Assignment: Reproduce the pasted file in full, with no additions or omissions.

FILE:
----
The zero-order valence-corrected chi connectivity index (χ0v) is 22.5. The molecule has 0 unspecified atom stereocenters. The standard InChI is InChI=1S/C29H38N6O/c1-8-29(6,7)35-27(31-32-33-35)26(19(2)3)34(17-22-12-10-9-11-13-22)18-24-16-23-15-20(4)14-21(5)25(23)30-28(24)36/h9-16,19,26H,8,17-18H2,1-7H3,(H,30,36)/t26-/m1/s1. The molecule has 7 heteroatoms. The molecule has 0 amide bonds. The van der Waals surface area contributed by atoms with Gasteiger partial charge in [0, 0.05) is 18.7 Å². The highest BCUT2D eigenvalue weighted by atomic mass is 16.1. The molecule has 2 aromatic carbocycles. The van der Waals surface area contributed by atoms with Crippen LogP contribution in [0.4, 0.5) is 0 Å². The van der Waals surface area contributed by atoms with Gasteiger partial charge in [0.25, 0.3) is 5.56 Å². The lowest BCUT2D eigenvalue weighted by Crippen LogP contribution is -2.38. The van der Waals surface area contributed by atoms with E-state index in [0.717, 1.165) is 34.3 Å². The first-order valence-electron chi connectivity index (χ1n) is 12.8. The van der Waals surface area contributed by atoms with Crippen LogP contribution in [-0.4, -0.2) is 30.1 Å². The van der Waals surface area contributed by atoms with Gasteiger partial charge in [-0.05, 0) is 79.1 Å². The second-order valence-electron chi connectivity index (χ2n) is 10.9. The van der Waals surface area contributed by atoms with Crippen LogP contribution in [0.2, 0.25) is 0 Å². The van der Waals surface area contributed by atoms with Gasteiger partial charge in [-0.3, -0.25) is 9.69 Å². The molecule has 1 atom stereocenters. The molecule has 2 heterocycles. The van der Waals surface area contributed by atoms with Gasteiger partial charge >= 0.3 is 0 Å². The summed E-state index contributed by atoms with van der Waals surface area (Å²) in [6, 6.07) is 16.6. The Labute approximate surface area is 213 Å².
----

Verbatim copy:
The zero-order valence-corrected chi connectivity index (χ0v) is 22.5. The molecule has 0 unspecified atom stereocenters. The standard InChI is InChI=1S/C29H38N6O/c1-8-29(6,7)35-27(31-32-33-35)26(19(2)3)34(17-22-12-10-9-11-13-22)18-24-16-23-15-20(4)14-21(5)25(23)30-28(24)36/h9-16,19,26H,8,17-18H2,1-7H3,(H,30,36)/t26-/m1/s1. The molecule has 7 heteroatoms. The molecule has 0 amide bonds. The van der Waals surface area contributed by atoms with Gasteiger partial charge in [0, 0.05) is 18.7 Å². The highest BCUT2D eigenvalue weighted by atomic mass is 16.1. The molecule has 2 aromatic carbocycles. The van der Waals surface area contributed by atoms with Crippen LogP contribution in [0.4, 0.5) is 0 Å². The van der Waals surface area contributed by atoms with Gasteiger partial charge in [0.25, 0.3) is 5.56 Å². The lowest BCUT2D eigenvalue weighted by Crippen LogP contribution is -2.38. The van der Waals surface area contributed by atoms with E-state index in [0.717, 1.165) is 34.3 Å². The first-order valence-electron chi connectivity index (χ1n) is 12.8. The van der Waals surface area contributed by atoms with Crippen LogP contribution in [-0.4, -0.2) is 30.1 Å². The van der Waals surface area contributed by atoms with Gasteiger partial charge in [-0.05, 0) is 79.1 Å². The second-order valence-electron chi connectivity index (χ2n) is 10.9. The van der Waals surface area contributed by atoms with Crippen LogP contribution in [0.2, 0.25) is 0 Å². The van der Waals surface area contributed by atoms with Gasteiger partial charge in [-0.3, -0.25) is 9.69 Å². The molecule has 1 atom stereocenters. The molecule has 2 heterocycles. The van der Waals surface area contributed by atoms with Gasteiger partial charge >= 0.3 is 0 Å². The summed E-state index contributed by atoms with van der Waals surface area (Å²) in [6, 6.07) is 16.6. The Labute approximate surface area is 213 Å².